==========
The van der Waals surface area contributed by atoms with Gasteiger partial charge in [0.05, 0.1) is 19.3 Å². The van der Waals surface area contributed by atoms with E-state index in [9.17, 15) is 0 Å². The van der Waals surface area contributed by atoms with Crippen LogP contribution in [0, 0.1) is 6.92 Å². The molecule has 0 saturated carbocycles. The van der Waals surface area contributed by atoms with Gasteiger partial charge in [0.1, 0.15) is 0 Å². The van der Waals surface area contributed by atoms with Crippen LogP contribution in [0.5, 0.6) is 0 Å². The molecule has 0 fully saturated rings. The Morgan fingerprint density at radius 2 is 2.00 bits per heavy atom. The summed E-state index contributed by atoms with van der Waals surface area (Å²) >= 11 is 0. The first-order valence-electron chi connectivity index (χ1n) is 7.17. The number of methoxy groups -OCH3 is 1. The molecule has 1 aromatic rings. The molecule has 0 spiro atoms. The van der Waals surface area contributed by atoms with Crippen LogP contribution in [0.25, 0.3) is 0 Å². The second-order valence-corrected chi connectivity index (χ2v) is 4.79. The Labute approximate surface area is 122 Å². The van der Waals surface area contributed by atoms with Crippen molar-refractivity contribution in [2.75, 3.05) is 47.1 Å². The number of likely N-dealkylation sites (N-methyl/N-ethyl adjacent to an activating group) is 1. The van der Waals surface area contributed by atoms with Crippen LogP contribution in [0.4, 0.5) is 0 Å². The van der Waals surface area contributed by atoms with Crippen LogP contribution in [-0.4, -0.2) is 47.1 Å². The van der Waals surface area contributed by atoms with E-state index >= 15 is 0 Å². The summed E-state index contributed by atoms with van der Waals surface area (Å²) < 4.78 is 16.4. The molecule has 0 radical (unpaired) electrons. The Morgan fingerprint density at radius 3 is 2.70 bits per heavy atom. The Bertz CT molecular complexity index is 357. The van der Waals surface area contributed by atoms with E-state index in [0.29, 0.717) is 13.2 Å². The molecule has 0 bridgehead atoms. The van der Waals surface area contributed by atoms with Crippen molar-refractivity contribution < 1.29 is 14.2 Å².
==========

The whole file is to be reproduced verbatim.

The van der Waals surface area contributed by atoms with Gasteiger partial charge in [0.05, 0.1) is 19.3 Å². The van der Waals surface area contributed by atoms with E-state index in [9.17, 15) is 0 Å². The van der Waals surface area contributed by atoms with Crippen LogP contribution in [0, 0.1) is 6.92 Å². The molecule has 0 saturated carbocycles. The van der Waals surface area contributed by atoms with Gasteiger partial charge in [0.1, 0.15) is 0 Å². The van der Waals surface area contributed by atoms with Crippen LogP contribution in [0.5, 0.6) is 0 Å². The molecule has 0 fully saturated rings. The Morgan fingerprint density at radius 2 is 2.00 bits per heavy atom. The summed E-state index contributed by atoms with van der Waals surface area (Å²) >= 11 is 0. The first-order valence-electron chi connectivity index (χ1n) is 7.17. The number of methoxy groups -OCH3 is 1. The molecule has 1 aromatic rings. The molecule has 0 spiro atoms. The van der Waals surface area contributed by atoms with Crippen LogP contribution in [0.25, 0.3) is 0 Å². The second-order valence-corrected chi connectivity index (χ2v) is 4.79. The Labute approximate surface area is 122 Å². The van der Waals surface area contributed by atoms with Crippen molar-refractivity contribution in [2.75, 3.05) is 47.1 Å². The number of likely N-dealkylation sites (N-methyl/N-ethyl adjacent to an activating group) is 1. The van der Waals surface area contributed by atoms with Crippen LogP contribution in [0.4, 0.5) is 0 Å². The van der Waals surface area contributed by atoms with Crippen LogP contribution in [-0.4, -0.2) is 47.1 Å². The van der Waals surface area contributed by atoms with E-state index >= 15 is 0 Å². The summed E-state index contributed by atoms with van der Waals surface area (Å²) < 4.78 is 16.4. The molecule has 0 radical (unpaired) electrons. The Morgan fingerprint density at radius 3 is 2.70 bits per heavy atom. The Bertz CT molecular complexity index is 357. The van der Waals surface area contributed by atoms with E-state index in [0.29, 0.717) is 13.2 Å². The molecule has 0 bridgehead atoms. The van der Waals surface area contributed by atoms with Crippen molar-refractivity contribution < 1.29 is 14.2 Å².